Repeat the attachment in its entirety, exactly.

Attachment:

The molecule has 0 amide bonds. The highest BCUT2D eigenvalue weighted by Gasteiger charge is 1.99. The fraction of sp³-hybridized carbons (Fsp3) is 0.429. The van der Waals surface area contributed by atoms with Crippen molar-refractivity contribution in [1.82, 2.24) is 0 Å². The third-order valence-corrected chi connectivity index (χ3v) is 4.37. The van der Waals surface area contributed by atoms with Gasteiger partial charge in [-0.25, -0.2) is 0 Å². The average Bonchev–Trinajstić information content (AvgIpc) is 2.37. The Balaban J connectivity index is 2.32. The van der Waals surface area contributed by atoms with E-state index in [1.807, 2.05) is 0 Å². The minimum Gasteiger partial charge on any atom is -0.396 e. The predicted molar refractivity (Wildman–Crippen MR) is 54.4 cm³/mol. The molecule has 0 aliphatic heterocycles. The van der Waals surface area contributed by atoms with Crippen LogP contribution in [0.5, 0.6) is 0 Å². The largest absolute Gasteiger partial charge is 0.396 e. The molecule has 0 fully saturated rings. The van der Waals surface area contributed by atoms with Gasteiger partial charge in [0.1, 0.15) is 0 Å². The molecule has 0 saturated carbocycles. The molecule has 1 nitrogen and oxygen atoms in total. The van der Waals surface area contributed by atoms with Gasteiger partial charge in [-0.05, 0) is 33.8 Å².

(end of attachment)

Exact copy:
The molecule has 0 amide bonds. The highest BCUT2D eigenvalue weighted by Gasteiger charge is 1.99. The fraction of sp³-hybridized carbons (Fsp3) is 0.429. The van der Waals surface area contributed by atoms with Crippen molar-refractivity contribution in [1.82, 2.24) is 0 Å². The third-order valence-corrected chi connectivity index (χ3v) is 4.37. The van der Waals surface area contributed by atoms with Gasteiger partial charge in [-0.25, -0.2) is 0 Å². The average Bonchev–Trinajstić information content (AvgIpc) is 2.37. The Balaban J connectivity index is 2.32. The van der Waals surface area contributed by atoms with E-state index in [1.807, 2.05) is 0 Å². The minimum Gasteiger partial charge on any atom is -0.396 e. The predicted molar refractivity (Wildman–Crippen MR) is 54.4 cm³/mol. The molecule has 0 aliphatic heterocycles. The van der Waals surface area contributed by atoms with Crippen LogP contribution in [0.5, 0.6) is 0 Å². The largest absolute Gasteiger partial charge is 0.396 e. The molecule has 0 fully saturated rings. The van der Waals surface area contributed by atoms with Gasteiger partial charge in [0.1, 0.15) is 0 Å². The molecule has 0 saturated carbocycles. The molecule has 1 nitrogen and oxygen atoms in total. The van der Waals surface area contributed by atoms with Gasteiger partial charge in [-0.05, 0) is 33.8 Å².